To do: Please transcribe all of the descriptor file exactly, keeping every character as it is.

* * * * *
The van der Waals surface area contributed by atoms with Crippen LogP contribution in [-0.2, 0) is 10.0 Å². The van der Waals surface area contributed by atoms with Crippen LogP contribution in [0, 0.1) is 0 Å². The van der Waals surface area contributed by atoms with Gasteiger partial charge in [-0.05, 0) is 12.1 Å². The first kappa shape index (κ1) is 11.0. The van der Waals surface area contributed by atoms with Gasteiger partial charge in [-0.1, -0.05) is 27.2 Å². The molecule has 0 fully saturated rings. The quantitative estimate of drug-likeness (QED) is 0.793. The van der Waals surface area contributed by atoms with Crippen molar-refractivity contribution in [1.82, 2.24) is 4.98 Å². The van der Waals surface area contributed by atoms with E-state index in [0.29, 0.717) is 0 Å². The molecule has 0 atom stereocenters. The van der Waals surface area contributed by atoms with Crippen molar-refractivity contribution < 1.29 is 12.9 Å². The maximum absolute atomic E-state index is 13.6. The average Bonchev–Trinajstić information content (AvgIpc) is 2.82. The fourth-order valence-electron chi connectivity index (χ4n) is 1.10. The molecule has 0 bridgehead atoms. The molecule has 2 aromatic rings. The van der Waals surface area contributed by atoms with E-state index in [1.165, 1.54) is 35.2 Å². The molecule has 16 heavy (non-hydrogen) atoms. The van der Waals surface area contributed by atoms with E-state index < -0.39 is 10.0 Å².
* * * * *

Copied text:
The van der Waals surface area contributed by atoms with Crippen LogP contribution in [-0.2, 0) is 10.0 Å². The van der Waals surface area contributed by atoms with Crippen LogP contribution in [0, 0.1) is 0 Å². The van der Waals surface area contributed by atoms with Gasteiger partial charge in [-0.05, 0) is 12.1 Å². The first kappa shape index (κ1) is 11.0. The van der Waals surface area contributed by atoms with Gasteiger partial charge in [-0.1, -0.05) is 27.2 Å². The molecule has 0 fully saturated rings. The quantitative estimate of drug-likeness (QED) is 0.793. The van der Waals surface area contributed by atoms with Crippen molar-refractivity contribution in [1.82, 2.24) is 4.98 Å². The van der Waals surface area contributed by atoms with E-state index in [0.29, 0.717) is 0 Å². The molecule has 0 atom stereocenters. The van der Waals surface area contributed by atoms with Crippen molar-refractivity contribution < 1.29 is 12.9 Å². The maximum absolute atomic E-state index is 13.6. The average Bonchev–Trinajstić information content (AvgIpc) is 2.82. The fourth-order valence-electron chi connectivity index (χ4n) is 1.10. The molecule has 0 bridgehead atoms. The molecule has 2 aromatic rings. The van der Waals surface area contributed by atoms with E-state index in [1.165, 1.54) is 35.2 Å². The molecule has 16 heavy (non-hydrogen) atoms. The van der Waals surface area contributed by atoms with E-state index < -0.39 is 10.0 Å².